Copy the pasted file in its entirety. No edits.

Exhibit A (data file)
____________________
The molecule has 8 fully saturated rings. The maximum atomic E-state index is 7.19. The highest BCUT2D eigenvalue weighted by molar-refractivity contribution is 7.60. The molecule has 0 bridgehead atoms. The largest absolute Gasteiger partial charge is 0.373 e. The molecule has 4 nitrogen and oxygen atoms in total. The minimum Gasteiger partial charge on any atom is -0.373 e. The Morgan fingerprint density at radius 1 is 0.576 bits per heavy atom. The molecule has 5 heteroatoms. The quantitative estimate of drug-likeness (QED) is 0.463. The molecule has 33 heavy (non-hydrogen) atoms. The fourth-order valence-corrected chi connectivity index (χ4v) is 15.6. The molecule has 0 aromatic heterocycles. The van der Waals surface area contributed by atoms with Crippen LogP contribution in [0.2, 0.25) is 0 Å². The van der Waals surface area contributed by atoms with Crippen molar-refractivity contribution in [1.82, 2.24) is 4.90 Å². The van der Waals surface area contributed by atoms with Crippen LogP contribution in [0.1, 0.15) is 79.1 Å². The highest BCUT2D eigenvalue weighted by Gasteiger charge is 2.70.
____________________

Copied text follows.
The molecule has 8 fully saturated rings. The maximum atomic E-state index is 7.19. The highest BCUT2D eigenvalue weighted by molar-refractivity contribution is 7.60. The molecule has 0 bridgehead atoms. The largest absolute Gasteiger partial charge is 0.373 e. The molecule has 4 nitrogen and oxygen atoms in total. The minimum Gasteiger partial charge on any atom is -0.373 e. The Morgan fingerprint density at radius 1 is 0.576 bits per heavy atom. The molecule has 5 heteroatoms. The quantitative estimate of drug-likeness (QED) is 0.463. The molecule has 33 heavy (non-hydrogen) atoms. The fourth-order valence-corrected chi connectivity index (χ4v) is 15.6. The molecule has 0 aromatic heterocycles. The van der Waals surface area contributed by atoms with Crippen LogP contribution in [0.2, 0.25) is 0 Å². The van der Waals surface area contributed by atoms with Crippen molar-refractivity contribution in [1.82, 2.24) is 4.90 Å². The van der Waals surface area contributed by atoms with Crippen LogP contribution in [0.1, 0.15) is 79.1 Å². The highest BCUT2D eigenvalue weighted by Gasteiger charge is 2.70.